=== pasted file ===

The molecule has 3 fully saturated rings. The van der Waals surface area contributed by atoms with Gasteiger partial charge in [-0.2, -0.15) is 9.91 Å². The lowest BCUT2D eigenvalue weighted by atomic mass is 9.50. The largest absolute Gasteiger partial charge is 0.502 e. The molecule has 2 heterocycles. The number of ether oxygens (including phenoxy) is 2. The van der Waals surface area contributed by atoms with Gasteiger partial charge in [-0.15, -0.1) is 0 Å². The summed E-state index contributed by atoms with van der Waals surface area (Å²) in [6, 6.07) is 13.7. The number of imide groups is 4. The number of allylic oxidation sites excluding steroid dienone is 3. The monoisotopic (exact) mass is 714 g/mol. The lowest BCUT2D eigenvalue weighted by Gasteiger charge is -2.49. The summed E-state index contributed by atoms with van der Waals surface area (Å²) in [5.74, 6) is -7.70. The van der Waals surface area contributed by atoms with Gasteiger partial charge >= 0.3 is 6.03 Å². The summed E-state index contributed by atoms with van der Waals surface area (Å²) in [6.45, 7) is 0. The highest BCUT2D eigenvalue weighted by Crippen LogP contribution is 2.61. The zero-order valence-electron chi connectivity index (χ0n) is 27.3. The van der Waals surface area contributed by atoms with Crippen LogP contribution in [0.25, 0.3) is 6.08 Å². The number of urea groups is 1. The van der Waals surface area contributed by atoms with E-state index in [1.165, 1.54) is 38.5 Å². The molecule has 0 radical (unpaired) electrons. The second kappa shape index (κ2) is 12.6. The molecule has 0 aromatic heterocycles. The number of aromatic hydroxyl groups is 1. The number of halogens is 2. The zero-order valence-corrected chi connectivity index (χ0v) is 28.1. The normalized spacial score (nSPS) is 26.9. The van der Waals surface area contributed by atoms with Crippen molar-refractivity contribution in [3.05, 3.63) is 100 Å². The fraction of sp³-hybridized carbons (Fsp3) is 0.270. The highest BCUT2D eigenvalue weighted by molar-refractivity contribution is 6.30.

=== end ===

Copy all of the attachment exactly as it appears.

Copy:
The molecule has 3 fully saturated rings. The van der Waals surface area contributed by atoms with Gasteiger partial charge in [-0.2, -0.15) is 9.91 Å². The lowest BCUT2D eigenvalue weighted by atomic mass is 9.50. The largest absolute Gasteiger partial charge is 0.502 e. The molecule has 2 heterocycles. The number of ether oxygens (including phenoxy) is 2. The van der Waals surface area contributed by atoms with Gasteiger partial charge in [-0.15, -0.1) is 0 Å². The summed E-state index contributed by atoms with van der Waals surface area (Å²) in [6, 6.07) is 13.7. The number of imide groups is 4. The number of allylic oxidation sites excluding steroid dienone is 3. The monoisotopic (exact) mass is 714 g/mol. The lowest BCUT2D eigenvalue weighted by Gasteiger charge is -2.49. The summed E-state index contributed by atoms with van der Waals surface area (Å²) in [5.74, 6) is -7.70. The van der Waals surface area contributed by atoms with Gasteiger partial charge >= 0.3 is 6.03 Å². The summed E-state index contributed by atoms with van der Waals surface area (Å²) in [6.45, 7) is 0. The highest BCUT2D eigenvalue weighted by Crippen LogP contribution is 2.61. The zero-order valence-electron chi connectivity index (χ0n) is 27.3. The van der Waals surface area contributed by atoms with Crippen LogP contribution in [0.25, 0.3) is 6.08 Å². The number of urea groups is 1. The van der Waals surface area contributed by atoms with E-state index in [1.165, 1.54) is 38.5 Å². The molecule has 0 radical (unpaired) electrons. The second kappa shape index (κ2) is 12.6. The molecule has 0 aromatic heterocycles. The number of aromatic hydroxyl groups is 1. The number of halogens is 2. The zero-order valence-corrected chi connectivity index (χ0v) is 28.1. The normalized spacial score (nSPS) is 26.9. The van der Waals surface area contributed by atoms with Crippen molar-refractivity contribution in [3.05, 3.63) is 100 Å². The fraction of sp³-hybridized carbons (Fsp3) is 0.270. The highest BCUT2D eigenvalue weighted by molar-refractivity contribution is 6.30.